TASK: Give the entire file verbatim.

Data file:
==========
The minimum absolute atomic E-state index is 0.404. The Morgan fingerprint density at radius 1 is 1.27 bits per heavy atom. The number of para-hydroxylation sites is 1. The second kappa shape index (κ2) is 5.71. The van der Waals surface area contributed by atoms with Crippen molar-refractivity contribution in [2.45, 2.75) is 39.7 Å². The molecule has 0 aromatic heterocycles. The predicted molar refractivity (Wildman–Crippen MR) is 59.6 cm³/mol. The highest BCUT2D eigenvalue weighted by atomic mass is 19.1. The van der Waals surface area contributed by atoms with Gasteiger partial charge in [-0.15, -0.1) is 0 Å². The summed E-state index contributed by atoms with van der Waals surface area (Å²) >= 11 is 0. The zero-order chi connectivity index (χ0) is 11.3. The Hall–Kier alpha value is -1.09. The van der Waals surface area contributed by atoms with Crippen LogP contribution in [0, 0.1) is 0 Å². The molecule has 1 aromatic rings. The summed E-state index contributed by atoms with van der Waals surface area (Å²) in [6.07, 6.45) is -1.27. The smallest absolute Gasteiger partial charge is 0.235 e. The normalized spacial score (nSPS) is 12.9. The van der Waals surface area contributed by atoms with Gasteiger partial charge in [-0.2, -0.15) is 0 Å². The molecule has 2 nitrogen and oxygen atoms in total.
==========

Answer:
The minimum absolute atomic E-state index is 0.404. The Morgan fingerprint density at radius 1 is 1.27 bits per heavy atom. The number of para-hydroxylation sites is 1. The second kappa shape index (κ2) is 5.71. The van der Waals surface area contributed by atoms with Crippen molar-refractivity contribution in [2.45, 2.75) is 39.7 Å². The molecule has 0 aromatic heterocycles. The predicted molar refractivity (Wildman–Crippen MR) is 59.6 cm³/mol. The highest BCUT2D eigenvalue weighted by atomic mass is 19.1. The van der Waals surface area contributed by atoms with Gasteiger partial charge in [-0.15, -0.1) is 0 Å². The summed E-state index contributed by atoms with van der Waals surface area (Å²) >= 11 is 0. The zero-order chi connectivity index (χ0) is 11.3. The Hall–Kier alpha value is -1.09. The van der Waals surface area contributed by atoms with Crippen LogP contribution in [0, 0.1) is 0 Å². The molecule has 1 aromatic rings. The summed E-state index contributed by atoms with van der Waals surface area (Å²) in [6.07, 6.45) is -1.27. The smallest absolute Gasteiger partial charge is 0.235 e. The normalized spacial score (nSPS) is 12.9. The van der Waals surface area contributed by atoms with Gasteiger partial charge in [-0.2, -0.15) is 0 Å². The molecule has 2 nitrogen and oxygen atoms in total.